Did this little tattoo on my dear friend Whitney for her birthday. I also have a owl tattoo on my back.
Middle and Far East
In some middle and far eastern cultures, the owl is a sacred guardian of the afterlife, ruler of the night, a seer and keeper of souls transitioning from one plane of existence to another.
The ancient Greeks attributed the owl to Athena, goddess of wisdom and foresight. This symbol was used on Greek coins and therefore also became associated with wealth.
Native Americans attributed owls with wisdom and sacred knowledge. The shaman would call upon Owl medicine for insight into the truth of ill-intent. Plains Indians wore owl feathers to protect against evil spirits.
West African and Aboriginal Australian cultures also saw the owl as a messenger of secrets, and companions to medicine people.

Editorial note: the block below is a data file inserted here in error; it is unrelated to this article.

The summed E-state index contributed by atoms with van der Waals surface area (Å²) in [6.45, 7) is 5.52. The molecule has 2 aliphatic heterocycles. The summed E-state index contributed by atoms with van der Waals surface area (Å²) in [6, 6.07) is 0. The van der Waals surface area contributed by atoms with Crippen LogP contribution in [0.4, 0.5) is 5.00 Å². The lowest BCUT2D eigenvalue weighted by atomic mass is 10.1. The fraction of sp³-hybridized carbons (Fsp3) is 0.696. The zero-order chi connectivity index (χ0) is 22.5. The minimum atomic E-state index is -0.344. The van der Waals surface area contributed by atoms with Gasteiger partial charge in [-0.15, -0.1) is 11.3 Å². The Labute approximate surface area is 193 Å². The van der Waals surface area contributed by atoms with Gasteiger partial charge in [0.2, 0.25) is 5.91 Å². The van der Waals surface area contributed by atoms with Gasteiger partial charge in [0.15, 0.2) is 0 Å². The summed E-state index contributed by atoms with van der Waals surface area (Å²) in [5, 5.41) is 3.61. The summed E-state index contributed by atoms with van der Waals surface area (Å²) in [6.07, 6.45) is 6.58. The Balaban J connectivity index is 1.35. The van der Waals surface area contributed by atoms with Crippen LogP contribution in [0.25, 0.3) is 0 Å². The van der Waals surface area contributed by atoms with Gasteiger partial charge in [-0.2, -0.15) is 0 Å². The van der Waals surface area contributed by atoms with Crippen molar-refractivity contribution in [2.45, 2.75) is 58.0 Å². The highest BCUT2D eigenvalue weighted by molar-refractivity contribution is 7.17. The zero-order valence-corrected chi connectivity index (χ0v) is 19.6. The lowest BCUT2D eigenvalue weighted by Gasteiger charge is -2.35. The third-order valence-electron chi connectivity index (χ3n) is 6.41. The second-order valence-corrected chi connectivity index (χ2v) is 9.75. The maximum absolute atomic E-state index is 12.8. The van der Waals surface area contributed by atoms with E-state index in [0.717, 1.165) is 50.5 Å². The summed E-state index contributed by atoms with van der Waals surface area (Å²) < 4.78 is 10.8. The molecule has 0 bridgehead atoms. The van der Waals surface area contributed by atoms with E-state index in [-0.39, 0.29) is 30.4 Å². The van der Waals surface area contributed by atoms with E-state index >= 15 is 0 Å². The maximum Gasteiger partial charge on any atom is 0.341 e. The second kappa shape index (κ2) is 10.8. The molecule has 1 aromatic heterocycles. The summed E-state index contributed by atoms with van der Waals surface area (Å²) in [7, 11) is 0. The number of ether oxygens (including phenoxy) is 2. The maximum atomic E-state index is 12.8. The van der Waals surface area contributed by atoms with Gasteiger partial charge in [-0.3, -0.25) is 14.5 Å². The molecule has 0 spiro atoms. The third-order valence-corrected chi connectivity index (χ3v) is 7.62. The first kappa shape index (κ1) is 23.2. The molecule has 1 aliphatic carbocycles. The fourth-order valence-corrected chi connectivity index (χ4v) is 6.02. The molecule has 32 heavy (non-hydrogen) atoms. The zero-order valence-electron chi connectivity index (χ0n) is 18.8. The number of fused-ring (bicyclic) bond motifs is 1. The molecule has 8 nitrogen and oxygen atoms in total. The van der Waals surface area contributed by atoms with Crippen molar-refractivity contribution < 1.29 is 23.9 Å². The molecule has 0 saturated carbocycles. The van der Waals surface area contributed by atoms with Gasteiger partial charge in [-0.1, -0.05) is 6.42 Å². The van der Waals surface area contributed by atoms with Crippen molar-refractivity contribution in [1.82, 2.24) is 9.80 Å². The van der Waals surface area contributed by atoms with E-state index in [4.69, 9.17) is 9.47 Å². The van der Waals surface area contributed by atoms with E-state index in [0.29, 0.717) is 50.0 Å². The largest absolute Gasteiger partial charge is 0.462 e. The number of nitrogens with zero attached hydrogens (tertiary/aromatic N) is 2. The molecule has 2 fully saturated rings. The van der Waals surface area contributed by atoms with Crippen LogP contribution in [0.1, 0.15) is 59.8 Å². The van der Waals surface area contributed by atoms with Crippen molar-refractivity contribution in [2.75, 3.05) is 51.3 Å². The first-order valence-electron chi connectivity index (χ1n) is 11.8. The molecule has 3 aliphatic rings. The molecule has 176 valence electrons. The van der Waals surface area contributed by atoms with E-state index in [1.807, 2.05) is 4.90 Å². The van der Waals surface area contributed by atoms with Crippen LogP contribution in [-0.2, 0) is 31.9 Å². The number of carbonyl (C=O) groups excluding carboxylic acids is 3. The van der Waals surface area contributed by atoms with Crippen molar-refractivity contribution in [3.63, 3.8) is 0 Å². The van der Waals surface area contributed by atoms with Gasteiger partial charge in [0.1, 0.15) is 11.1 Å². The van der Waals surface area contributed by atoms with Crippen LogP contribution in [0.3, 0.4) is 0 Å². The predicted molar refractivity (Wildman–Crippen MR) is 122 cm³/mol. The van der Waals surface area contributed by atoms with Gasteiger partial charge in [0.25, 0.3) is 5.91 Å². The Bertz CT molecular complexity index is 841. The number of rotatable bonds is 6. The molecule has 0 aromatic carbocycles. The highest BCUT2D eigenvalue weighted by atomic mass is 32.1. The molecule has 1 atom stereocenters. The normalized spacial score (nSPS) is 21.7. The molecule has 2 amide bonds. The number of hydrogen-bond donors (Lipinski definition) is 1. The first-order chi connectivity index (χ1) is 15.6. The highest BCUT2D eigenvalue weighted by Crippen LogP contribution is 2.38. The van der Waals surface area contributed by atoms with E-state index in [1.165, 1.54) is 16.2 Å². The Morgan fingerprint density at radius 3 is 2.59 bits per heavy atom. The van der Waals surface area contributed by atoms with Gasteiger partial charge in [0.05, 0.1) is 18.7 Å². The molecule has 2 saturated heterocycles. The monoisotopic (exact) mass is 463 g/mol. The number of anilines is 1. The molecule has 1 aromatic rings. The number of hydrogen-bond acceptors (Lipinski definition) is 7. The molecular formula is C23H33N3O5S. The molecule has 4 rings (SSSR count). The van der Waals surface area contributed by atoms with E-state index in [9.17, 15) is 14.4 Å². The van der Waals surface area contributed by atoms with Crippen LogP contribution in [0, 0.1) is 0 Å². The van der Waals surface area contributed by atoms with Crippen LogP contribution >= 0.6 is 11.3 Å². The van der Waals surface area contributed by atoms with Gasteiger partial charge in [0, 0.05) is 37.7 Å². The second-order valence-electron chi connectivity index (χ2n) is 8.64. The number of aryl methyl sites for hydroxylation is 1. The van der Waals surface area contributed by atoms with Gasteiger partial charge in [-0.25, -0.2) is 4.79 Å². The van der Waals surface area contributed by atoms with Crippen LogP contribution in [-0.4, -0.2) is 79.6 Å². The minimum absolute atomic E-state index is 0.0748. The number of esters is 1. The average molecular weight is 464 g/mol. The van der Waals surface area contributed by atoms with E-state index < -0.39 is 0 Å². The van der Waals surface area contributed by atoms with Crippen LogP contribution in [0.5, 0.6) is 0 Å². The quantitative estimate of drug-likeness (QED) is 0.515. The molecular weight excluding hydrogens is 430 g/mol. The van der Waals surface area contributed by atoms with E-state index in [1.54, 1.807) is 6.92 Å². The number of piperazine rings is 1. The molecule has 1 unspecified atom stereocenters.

In the celtic tradition, the owl (cailleach-oidhche), represents wisdom, clairvoyance, stealth, initiation, change and detachment. Always aware of its surroundings, the owl uses intuition courageously, with insight into hidden truth, and a guide between earth creatures and Underworld deities.
During medieval times in Europe, owls were believed to be witches and wizards, shapeshifters in disguise.